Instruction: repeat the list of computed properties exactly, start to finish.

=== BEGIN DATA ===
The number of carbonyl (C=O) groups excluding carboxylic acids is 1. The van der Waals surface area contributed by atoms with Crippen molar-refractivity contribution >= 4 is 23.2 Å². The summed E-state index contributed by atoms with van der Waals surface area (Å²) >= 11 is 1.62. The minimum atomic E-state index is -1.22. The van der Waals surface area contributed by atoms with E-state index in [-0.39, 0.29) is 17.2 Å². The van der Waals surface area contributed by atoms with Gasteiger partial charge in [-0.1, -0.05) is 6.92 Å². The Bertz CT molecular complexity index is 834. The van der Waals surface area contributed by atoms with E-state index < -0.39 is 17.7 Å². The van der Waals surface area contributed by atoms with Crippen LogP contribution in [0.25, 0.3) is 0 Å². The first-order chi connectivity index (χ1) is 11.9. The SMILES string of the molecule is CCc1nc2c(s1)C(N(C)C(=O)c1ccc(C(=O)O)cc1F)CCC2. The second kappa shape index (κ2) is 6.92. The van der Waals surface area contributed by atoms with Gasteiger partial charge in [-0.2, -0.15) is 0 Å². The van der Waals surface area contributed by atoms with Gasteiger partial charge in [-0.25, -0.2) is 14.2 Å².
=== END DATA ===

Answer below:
The number of carbonyl (C=O) groups excluding carboxylic acids is 1. The van der Waals surface area contributed by atoms with Crippen molar-refractivity contribution >= 4 is 23.2 Å². The summed E-state index contributed by atoms with van der Waals surface area (Å²) >= 11 is 1.62. The minimum atomic E-state index is -1.22. The van der Waals surface area contributed by atoms with E-state index in [-0.39, 0.29) is 17.2 Å². The van der Waals surface area contributed by atoms with Gasteiger partial charge in [-0.1, -0.05) is 6.92 Å². The Bertz CT molecular complexity index is 834. The van der Waals surface area contributed by atoms with E-state index < -0.39 is 17.7 Å². The van der Waals surface area contributed by atoms with Crippen LogP contribution in [0.25, 0.3) is 0 Å². The first-order chi connectivity index (χ1) is 11.9. The SMILES string of the molecule is CCc1nc2c(s1)C(N(C)C(=O)c1ccc(C(=O)O)cc1F)CCC2. The second kappa shape index (κ2) is 6.92. The van der Waals surface area contributed by atoms with Gasteiger partial charge in [-0.2, -0.15) is 0 Å². The van der Waals surface area contributed by atoms with Gasteiger partial charge in [-0.25, -0.2) is 14.2 Å².